“if a window does not enhance the experience of seeing, it should never be built”

“Any architect worthy of the name always designs a window so the reality will be more clearly seen. If a window does not enhance the experience of seeing, it should never be built. The skill of the architect is the ability to make people see more clearly. The skill of the poet or artist is also the ability to make people see more clearly. Art makes truth both visible and accessible. Art lifts us up so we may touch reality.

Tony Watkin’s Thinking it through (2012)

 

Thinking it Through is a collection of columns architect and designer Tony Watkins wrote in the 1980’s and 1990’s. So far, I’ve only read a few of them and I think it will be slow going. Not in a bad way – it’s just that every few lines I come across an idea that makes me go “yeah, I have to write that down.”

If I was the kind of person who writes in their books, this one would be covered in scrawled margin notes already.

What I liked about this line wasn’t just the very simple, no-nonsense point about form and function, but that it brought to mind an extraordinarily strong memory visual memory. A memory quite literally of a window that should never have been built – or at least built in a different position.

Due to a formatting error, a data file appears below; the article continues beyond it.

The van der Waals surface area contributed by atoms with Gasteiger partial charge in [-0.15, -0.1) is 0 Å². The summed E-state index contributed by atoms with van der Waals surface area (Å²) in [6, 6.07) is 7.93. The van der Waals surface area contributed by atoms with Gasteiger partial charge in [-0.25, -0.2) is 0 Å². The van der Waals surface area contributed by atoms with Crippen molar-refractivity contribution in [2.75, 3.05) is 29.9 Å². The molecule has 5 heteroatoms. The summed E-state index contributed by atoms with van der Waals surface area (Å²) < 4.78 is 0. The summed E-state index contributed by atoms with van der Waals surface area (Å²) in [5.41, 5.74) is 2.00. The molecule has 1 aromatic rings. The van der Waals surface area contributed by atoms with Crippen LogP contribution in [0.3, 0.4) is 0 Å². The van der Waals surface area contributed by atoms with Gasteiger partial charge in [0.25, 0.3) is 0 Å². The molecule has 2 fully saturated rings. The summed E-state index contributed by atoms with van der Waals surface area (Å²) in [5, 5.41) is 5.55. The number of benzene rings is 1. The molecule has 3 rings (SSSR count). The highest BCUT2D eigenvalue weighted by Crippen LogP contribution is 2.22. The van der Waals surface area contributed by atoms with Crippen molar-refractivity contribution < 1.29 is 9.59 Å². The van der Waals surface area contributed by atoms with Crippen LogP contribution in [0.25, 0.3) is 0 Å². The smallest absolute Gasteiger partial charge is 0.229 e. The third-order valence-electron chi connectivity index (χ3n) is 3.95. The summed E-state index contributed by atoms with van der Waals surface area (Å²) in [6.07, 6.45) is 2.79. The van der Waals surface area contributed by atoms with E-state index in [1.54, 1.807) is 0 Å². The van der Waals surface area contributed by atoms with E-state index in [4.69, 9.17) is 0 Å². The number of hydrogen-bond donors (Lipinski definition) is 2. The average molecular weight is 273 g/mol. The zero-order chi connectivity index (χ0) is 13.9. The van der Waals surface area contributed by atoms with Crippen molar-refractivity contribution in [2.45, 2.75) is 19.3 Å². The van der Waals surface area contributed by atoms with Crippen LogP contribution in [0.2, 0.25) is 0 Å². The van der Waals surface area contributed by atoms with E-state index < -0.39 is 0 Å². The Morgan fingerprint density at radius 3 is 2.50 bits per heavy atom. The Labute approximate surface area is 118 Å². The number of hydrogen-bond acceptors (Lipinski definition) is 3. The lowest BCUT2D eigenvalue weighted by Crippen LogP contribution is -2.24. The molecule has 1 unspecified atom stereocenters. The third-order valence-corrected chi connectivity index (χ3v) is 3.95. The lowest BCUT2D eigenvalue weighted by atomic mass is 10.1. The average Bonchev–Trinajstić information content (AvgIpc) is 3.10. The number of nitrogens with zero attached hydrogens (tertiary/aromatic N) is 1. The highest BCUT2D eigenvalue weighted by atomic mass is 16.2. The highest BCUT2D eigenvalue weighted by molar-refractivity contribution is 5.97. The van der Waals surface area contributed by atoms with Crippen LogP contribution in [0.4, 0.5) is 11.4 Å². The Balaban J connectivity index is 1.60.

In the late 1970’s,Β  I lived next door to a family who had an “architect-designed home.” Actually, since I’d grown up living in State houses, it could be said that I had also lived in “architect-designed homes.” But since mine were rented from the Government and the design was pretty standard across thousands of houses, the people next door were a bit special since they were amongst the relatively few families in New Zealand who had commissioned an architect to design a house specifically for them.

The reason Tony Watkins’ article made me think about the house next door was that its kitchen faced ours. The houses, although quite close together, were separated by a rather lovely garden of native trees and shrubs. Because of the proximity, I spent a lot of time seeing the “lady of the house” doing the dishes. Actually, what I saw were her torso and hands. That’s because the kitchen window in her “architect-designed house” was set so low that only quite small children could have seen out of it while they were standing at the sink.

So for several years I watched headless bodies doing dishes, getting glasses of water, filling the kettle, etc and all the time those headless bodies were looking at the wall above the window instead of their beautiful garden.

I’ve often wondered why the house was built with such a window. Was it a mis-calculation by the builder, or was it actually a design feature – deliberately put there by the architect. Surely if the builder had made a mistake, it would have been rectified. I guess I’ll never know, since lacking the facility to make eye-contact with the neigbours, I didn’t really get to know them.

I’m slowly working my way through Thinking it Through. I’m enjoying the intelligent, insightful text and Haruhiko Sameshima‘s gorgeous photographs; frequently reaching for my notebook to jot things down, and slowly developing my architectural world-view.